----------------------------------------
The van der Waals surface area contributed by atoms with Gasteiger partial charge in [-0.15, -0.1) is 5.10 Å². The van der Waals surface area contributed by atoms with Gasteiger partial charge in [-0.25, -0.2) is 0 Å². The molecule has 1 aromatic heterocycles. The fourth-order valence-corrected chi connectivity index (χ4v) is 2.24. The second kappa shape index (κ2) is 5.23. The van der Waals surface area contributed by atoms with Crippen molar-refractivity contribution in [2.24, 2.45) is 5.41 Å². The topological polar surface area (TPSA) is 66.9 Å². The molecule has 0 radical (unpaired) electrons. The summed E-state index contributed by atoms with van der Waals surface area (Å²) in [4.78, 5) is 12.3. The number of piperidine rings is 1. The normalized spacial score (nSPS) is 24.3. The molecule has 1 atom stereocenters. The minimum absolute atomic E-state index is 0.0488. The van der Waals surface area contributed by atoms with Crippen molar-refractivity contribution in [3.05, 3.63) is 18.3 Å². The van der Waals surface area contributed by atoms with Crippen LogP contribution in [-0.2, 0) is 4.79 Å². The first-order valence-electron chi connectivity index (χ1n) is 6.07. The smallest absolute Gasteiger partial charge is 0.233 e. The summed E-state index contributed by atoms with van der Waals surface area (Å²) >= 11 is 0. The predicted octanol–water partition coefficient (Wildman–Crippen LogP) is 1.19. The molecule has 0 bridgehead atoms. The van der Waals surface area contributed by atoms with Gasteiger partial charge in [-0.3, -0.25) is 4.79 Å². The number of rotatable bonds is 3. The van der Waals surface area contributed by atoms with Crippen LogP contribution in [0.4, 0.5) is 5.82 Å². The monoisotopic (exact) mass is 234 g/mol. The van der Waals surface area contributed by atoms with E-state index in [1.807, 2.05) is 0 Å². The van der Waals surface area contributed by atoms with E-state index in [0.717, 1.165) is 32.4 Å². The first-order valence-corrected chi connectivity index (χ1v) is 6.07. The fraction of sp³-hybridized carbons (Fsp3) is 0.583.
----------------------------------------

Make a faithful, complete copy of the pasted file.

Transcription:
The van der Waals surface area contributed by atoms with Gasteiger partial charge in [-0.15, -0.1) is 5.10 Å². The van der Waals surface area contributed by atoms with Gasteiger partial charge in [-0.25, -0.2) is 0 Å². The molecule has 1 aromatic heterocycles. The fourth-order valence-corrected chi connectivity index (χ4v) is 2.24. The second kappa shape index (κ2) is 5.23. The van der Waals surface area contributed by atoms with Crippen molar-refractivity contribution in [2.24, 2.45) is 5.41 Å². The topological polar surface area (TPSA) is 66.9 Å². The molecule has 0 radical (unpaired) electrons. The summed E-state index contributed by atoms with van der Waals surface area (Å²) in [4.78, 5) is 12.3. The number of piperidine rings is 1. The normalized spacial score (nSPS) is 24.3. The molecule has 1 atom stereocenters. The minimum absolute atomic E-state index is 0.0488. The van der Waals surface area contributed by atoms with Crippen molar-refractivity contribution in [3.05, 3.63) is 18.3 Å². The van der Waals surface area contributed by atoms with Crippen LogP contribution in [-0.2, 0) is 4.79 Å². The first-order valence-electron chi connectivity index (χ1n) is 6.07. The smallest absolute Gasteiger partial charge is 0.233 e. The summed E-state index contributed by atoms with van der Waals surface area (Å²) >= 11 is 0. The predicted octanol–water partition coefficient (Wildman–Crippen LogP) is 1.19. The molecule has 0 bridgehead atoms. The van der Waals surface area contributed by atoms with Gasteiger partial charge in [-0.3, -0.25) is 4.79 Å². The number of rotatable bonds is 3. The van der Waals surface area contributed by atoms with Crippen LogP contribution in [0.4, 0.5) is 5.82 Å². The monoisotopic (exact) mass is 234 g/mol. The van der Waals surface area contributed by atoms with E-state index in [1.807, 2.05) is 0 Å². The van der Waals surface area contributed by atoms with E-state index in [0.717, 1.165) is 32.4 Å². The first-order valence-corrected chi connectivity index (χ1v) is 6.07. The fraction of sp³-hybridized carbons (Fsp3) is 0.583.